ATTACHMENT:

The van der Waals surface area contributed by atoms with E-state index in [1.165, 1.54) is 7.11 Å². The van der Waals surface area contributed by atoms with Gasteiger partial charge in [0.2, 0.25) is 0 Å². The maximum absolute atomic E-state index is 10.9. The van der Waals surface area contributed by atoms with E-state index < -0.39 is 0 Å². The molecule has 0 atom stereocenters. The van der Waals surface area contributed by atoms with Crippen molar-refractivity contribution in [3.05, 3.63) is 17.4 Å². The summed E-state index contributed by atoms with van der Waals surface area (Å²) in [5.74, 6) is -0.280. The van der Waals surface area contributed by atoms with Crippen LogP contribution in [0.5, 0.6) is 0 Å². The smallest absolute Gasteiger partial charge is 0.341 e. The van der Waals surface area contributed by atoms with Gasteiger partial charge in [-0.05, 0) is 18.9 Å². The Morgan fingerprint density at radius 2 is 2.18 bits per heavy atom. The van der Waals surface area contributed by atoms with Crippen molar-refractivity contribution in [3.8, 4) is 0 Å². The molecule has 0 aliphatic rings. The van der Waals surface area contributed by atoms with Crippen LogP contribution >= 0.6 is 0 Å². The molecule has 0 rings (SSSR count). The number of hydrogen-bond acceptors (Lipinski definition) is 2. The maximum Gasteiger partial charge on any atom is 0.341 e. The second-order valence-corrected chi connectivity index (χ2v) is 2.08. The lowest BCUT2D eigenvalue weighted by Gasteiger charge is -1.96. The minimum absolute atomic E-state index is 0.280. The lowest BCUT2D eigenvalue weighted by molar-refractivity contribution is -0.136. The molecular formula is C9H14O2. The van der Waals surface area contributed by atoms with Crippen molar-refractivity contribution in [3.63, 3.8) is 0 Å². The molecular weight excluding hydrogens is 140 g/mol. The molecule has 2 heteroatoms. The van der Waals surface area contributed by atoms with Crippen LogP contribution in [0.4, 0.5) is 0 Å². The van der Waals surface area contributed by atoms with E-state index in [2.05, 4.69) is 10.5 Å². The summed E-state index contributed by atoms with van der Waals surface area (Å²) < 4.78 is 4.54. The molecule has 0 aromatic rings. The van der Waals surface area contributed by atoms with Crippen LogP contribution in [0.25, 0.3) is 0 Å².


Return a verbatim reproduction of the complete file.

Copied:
The van der Waals surface area contributed by atoms with E-state index in [1.165, 1.54) is 7.11 Å². The van der Waals surface area contributed by atoms with Gasteiger partial charge in [0.2, 0.25) is 0 Å². The maximum absolute atomic E-state index is 10.9. The van der Waals surface area contributed by atoms with E-state index < -0.39 is 0 Å². The molecule has 0 atom stereocenters. The van der Waals surface area contributed by atoms with Crippen molar-refractivity contribution in [3.05, 3.63) is 17.4 Å². The summed E-state index contributed by atoms with van der Waals surface area (Å²) in [5.74, 6) is -0.280. The van der Waals surface area contributed by atoms with Crippen LogP contribution in [0.5, 0.6) is 0 Å². The smallest absolute Gasteiger partial charge is 0.341 e. The van der Waals surface area contributed by atoms with Gasteiger partial charge in [-0.05, 0) is 18.9 Å². The Morgan fingerprint density at radius 2 is 2.18 bits per heavy atom. The van der Waals surface area contributed by atoms with Crippen molar-refractivity contribution in [3.8, 4) is 0 Å². The molecule has 0 aliphatic rings. The van der Waals surface area contributed by atoms with Crippen LogP contribution >= 0.6 is 0 Å². The molecule has 0 rings (SSSR count). The number of hydrogen-bond acceptors (Lipinski definition) is 2. The maximum Gasteiger partial charge on any atom is 0.341 e. The second-order valence-corrected chi connectivity index (χ2v) is 2.08. The lowest BCUT2D eigenvalue weighted by Gasteiger charge is -1.96. The minimum absolute atomic E-state index is 0.280. The lowest BCUT2D eigenvalue weighted by molar-refractivity contribution is -0.136. The molecular formula is C9H14O2. The van der Waals surface area contributed by atoms with Crippen molar-refractivity contribution in [3.63, 3.8) is 0 Å². The molecular weight excluding hydrogens is 140 g/mol. The molecule has 2 heteroatoms. The van der Waals surface area contributed by atoms with Crippen LogP contribution in [0.4, 0.5) is 0 Å². The van der Waals surface area contributed by atoms with E-state index in [2.05, 4.69) is 10.5 Å². The summed E-state index contributed by atoms with van der Waals surface area (Å²) < 4.78 is 4.54. The molecule has 0 aromatic rings. The van der Waals surface area contributed by atoms with Crippen LogP contribution in [0.25, 0.3) is 0 Å².